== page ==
Bike loan scheme that cost Scottish Government £145,000 received just four successful applicants

Only £1804 worth of loans were issued between September 2021 and February 2022

Bike loan scheme
(Image credit: Getty Images)

A bike loan scheme offering interest-free loans of up to £500 for people on lower incomes received just four successful applications in six months, despite costing the Scottish Government £145,000 to design and run. 

Access Bikes Scheme, devised by the Scottish Government to encourage people from poorer backgrounds to buy a bike, ran from September 2021 to February 2022, but during that period just four people were successful in securing the loan. 

Figures published by the Scottish Government, following a Freedom of Information request by the Scottish Conservatives, shows that just £1804 was issued across the six months. No loans have been fully repaid at the time of writing. 

With £145,000 spent on creating the Access Bikes Scheme, and just four successful applicants, each bike loan effectively cost £36,250. 

A Transport Scotland spokesperson has defended the scheme, though, suggesting it was a trial which will provide lessons for future initiatives. 

“This was a trial scheme," they said. "The very nature of a trial scheme is that some approaches will work better than others.

“When it was clear that this approach was not proving attractive, we worked with the scheme host to bring it to a close and use the lessons learned for future schemes."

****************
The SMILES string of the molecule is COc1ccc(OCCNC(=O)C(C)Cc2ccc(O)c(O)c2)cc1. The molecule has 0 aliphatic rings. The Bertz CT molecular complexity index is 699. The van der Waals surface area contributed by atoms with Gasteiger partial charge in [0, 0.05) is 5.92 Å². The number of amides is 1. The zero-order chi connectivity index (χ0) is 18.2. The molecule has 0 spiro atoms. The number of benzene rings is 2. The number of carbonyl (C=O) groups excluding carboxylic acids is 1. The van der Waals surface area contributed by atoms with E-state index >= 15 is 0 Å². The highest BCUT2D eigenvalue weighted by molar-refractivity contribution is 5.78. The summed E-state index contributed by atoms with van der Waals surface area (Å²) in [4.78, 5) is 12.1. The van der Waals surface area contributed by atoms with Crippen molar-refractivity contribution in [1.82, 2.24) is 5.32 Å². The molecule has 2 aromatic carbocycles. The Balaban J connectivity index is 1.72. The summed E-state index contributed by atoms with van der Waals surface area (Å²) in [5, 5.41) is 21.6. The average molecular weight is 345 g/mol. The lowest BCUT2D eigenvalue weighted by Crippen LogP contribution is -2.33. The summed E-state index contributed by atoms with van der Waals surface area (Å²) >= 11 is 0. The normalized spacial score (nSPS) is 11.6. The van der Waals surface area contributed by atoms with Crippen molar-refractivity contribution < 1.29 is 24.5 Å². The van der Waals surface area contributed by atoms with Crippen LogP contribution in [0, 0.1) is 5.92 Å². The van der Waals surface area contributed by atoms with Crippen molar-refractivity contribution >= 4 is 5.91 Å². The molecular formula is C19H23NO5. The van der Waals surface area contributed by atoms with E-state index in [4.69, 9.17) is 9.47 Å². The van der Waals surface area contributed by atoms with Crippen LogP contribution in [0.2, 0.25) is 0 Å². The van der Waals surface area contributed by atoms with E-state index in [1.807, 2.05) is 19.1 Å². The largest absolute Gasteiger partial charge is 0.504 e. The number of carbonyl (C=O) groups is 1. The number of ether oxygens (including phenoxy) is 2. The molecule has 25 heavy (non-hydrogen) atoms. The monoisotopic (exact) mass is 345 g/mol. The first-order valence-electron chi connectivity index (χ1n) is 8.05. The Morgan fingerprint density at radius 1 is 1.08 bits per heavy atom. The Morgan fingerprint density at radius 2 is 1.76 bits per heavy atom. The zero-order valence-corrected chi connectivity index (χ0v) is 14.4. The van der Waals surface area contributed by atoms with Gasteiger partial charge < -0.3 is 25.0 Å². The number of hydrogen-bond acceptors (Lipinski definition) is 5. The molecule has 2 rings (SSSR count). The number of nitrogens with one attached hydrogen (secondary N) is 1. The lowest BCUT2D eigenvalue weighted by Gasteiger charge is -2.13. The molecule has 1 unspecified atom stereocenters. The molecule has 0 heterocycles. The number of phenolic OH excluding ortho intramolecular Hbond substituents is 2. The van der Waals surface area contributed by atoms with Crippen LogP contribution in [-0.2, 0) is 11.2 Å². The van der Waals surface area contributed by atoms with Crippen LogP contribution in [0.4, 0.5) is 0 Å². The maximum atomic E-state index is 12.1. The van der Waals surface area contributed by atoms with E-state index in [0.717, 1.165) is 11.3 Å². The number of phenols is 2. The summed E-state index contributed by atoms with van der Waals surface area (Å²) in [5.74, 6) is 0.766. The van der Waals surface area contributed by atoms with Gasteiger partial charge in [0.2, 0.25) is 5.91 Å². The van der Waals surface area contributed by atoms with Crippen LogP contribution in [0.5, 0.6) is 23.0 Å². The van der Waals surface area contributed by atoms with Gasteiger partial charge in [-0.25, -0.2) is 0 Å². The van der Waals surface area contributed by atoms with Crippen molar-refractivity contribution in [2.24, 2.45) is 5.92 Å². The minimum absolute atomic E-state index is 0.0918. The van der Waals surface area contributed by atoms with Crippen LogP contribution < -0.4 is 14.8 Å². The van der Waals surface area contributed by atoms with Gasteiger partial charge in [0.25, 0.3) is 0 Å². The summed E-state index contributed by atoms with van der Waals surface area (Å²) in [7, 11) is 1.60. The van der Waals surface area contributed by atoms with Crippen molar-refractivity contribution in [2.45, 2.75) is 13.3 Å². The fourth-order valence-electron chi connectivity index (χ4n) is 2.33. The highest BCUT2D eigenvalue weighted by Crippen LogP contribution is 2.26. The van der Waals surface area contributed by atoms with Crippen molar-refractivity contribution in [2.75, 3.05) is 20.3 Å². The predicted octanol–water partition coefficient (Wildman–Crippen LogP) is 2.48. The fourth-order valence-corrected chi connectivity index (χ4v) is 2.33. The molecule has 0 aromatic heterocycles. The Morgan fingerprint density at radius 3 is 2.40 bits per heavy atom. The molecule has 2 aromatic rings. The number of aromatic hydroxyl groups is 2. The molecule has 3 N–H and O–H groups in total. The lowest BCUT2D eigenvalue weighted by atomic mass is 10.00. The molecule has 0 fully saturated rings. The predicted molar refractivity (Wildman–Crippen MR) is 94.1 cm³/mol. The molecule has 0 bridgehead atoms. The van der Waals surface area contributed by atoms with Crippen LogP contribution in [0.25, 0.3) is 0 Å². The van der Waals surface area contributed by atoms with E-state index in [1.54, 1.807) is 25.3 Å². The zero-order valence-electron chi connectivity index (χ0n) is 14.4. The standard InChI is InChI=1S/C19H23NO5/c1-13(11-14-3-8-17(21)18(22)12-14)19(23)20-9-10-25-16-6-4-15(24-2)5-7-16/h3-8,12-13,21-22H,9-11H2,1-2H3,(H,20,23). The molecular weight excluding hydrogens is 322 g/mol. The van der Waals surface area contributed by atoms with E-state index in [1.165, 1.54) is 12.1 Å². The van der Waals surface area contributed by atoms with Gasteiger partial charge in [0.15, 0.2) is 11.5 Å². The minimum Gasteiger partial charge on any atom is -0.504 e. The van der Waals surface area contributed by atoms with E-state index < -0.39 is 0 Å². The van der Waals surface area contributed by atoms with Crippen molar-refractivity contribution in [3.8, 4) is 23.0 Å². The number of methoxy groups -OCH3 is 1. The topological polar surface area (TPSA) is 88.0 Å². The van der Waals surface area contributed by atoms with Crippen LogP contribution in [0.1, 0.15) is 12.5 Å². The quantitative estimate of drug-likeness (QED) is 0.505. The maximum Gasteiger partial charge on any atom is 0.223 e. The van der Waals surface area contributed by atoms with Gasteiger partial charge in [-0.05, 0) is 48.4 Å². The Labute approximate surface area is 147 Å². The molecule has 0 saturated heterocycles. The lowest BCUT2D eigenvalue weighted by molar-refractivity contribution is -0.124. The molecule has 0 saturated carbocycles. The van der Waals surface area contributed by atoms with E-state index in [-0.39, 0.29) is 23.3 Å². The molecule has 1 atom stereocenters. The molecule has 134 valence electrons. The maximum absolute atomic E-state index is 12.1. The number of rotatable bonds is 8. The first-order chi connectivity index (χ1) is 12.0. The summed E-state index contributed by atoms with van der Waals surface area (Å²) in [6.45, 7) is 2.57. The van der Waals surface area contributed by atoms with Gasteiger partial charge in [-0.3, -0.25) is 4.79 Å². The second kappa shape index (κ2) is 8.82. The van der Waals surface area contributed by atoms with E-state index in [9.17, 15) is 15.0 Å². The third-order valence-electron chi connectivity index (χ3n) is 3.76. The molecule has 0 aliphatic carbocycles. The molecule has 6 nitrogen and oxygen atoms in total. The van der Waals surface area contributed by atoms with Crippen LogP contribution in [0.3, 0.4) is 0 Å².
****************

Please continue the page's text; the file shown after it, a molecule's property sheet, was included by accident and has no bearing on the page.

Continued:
The Scottish Government will continue to encourage people to cycle, especially providing opportunities to those who might not otherwise have the money to afford the upfront cost of a bike. 

“This was just one of many ways of testing access to bikes," the spokesperson added. "We have a separate commitment and pilots providing free bikes to children unable to afford them, we’re funding bike share and e-bike loan projects across the country, in addition to record investment in high quality segregated walking, wheeling and cycling routes.

“Making sure more people have access to a bike for everyday journeys is central to how we tackle climate change, make our towns and cities more pleasant places to be and improve health. So we will continue to explore and test the best ways to do that.”

However, the published figures have been heavily criticised. Active Travel minister Patrick Harvie said at the launch of the scheme that 500 loans would be available, offered by two credit unions and Cycling UK. What transpired, though, is a what the Scottish Conservatives described as “an embarrassing and expensive flop”.

“It was never likely to succeed. It was aimed at people in transport poverty, but they were expected to pay back loans in just nine months,” the Scottish Conservatives transport spokesman Graham Simpson said.

“That would have plunged people into even worse poverty, so it is little wonder there was hardly any interest.”

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